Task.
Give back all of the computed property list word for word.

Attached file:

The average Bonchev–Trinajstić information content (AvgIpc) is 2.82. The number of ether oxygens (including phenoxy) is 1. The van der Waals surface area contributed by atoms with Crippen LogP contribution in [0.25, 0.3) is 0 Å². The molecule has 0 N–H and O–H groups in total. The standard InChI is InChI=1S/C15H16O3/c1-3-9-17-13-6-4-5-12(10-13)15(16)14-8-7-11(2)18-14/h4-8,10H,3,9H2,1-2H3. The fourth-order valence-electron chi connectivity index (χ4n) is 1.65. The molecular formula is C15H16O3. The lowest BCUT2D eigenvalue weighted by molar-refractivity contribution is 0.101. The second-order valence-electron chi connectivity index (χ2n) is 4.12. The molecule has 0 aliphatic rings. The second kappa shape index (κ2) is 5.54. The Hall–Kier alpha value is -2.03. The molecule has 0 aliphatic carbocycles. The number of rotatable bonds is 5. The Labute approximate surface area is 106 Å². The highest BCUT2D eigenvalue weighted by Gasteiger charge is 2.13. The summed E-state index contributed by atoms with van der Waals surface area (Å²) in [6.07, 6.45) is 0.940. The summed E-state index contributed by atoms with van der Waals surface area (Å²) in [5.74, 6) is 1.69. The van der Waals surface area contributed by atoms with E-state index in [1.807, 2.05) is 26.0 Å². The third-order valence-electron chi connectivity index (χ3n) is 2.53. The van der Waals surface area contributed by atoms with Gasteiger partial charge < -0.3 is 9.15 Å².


The average Bonchev–Trinajstić information content (AvgIpc) is 2.82. The number of ether oxygens (including phenoxy) is 1. The van der Waals surface area contributed by atoms with Crippen LogP contribution in [0.25, 0.3) is 0 Å². The molecule has 0 N–H and O–H groups in total. The standard InChI is InChI=1S/C15H16O3/c1-3-9-17-13-6-4-5-12(10-13)15(16)14-8-7-11(2)18-14/h4-8,10H,3,9H2,1-2H3. The fourth-order valence-electron chi connectivity index (χ4n) is 1.65. The molecular formula is C15H16O3. The lowest BCUT2D eigenvalue weighted by molar-refractivity contribution is 0.101. The second-order valence-electron chi connectivity index (χ2n) is 4.12. The molecule has 0 aliphatic rings. The second kappa shape index (κ2) is 5.54. The Hall–Kier alpha value is -2.03. The molecule has 0 aliphatic carbocycles. The number of rotatable bonds is 5. The Labute approximate surface area is 106 Å². The highest BCUT2D eigenvalue weighted by Gasteiger charge is 2.13. The summed E-state index contributed by atoms with van der Waals surface area (Å²) in [6.07, 6.45) is 0.940. The summed E-state index contributed by atoms with van der Waals surface area (Å²) in [5.74, 6) is 1.69. The van der Waals surface area contributed by atoms with E-state index in [1.807, 2.05) is 26.0 Å². The third-order valence-electron chi connectivity index (χ3n) is 2.53. The van der Waals surface area contributed by atoms with Gasteiger partial charge < -0.3 is 9.15 Å².